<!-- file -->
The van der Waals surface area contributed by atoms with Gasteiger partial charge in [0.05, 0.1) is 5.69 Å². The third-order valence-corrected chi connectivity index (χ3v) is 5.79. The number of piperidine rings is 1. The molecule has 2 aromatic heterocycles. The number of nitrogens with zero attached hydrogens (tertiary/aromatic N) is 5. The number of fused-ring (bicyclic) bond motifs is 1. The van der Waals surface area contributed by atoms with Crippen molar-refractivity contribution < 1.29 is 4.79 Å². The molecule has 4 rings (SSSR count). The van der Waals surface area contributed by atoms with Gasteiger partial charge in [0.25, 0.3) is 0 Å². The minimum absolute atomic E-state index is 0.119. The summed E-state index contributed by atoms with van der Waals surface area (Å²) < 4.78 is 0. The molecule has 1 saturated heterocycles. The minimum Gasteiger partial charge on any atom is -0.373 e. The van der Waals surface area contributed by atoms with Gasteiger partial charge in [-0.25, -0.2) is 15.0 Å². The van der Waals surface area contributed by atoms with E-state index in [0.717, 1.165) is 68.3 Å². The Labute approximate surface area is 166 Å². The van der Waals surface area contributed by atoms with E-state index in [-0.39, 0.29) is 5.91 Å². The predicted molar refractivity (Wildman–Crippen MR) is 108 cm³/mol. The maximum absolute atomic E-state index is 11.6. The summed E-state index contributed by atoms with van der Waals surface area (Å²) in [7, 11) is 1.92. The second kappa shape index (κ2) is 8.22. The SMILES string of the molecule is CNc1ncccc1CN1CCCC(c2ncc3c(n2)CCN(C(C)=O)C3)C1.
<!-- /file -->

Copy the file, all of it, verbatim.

The van der Waals surface area contributed by atoms with Gasteiger partial charge in [0.05, 0.1) is 5.69 Å². The third-order valence-corrected chi connectivity index (χ3v) is 5.79. The number of piperidine rings is 1. The molecule has 2 aromatic heterocycles. The number of nitrogens with zero attached hydrogens (tertiary/aromatic N) is 5. The number of fused-ring (bicyclic) bond motifs is 1. The van der Waals surface area contributed by atoms with Crippen molar-refractivity contribution < 1.29 is 4.79 Å². The molecule has 4 rings (SSSR count). The van der Waals surface area contributed by atoms with Gasteiger partial charge in [0.25, 0.3) is 0 Å². The minimum absolute atomic E-state index is 0.119. The summed E-state index contributed by atoms with van der Waals surface area (Å²) < 4.78 is 0. The molecule has 1 saturated heterocycles. The minimum Gasteiger partial charge on any atom is -0.373 e. The van der Waals surface area contributed by atoms with Gasteiger partial charge in [-0.25, -0.2) is 15.0 Å². The van der Waals surface area contributed by atoms with E-state index in [0.717, 1.165) is 68.3 Å². The Labute approximate surface area is 166 Å². The van der Waals surface area contributed by atoms with E-state index in [-0.39, 0.29) is 5.91 Å². The predicted molar refractivity (Wildman–Crippen MR) is 108 cm³/mol. The maximum absolute atomic E-state index is 11.6. The summed E-state index contributed by atoms with van der Waals surface area (Å²) in [7, 11) is 1.92. The second kappa shape index (κ2) is 8.22. The SMILES string of the molecule is CNc1ncccc1CN1CCCC(c2ncc3c(n2)CCN(C(C)=O)C3)C1.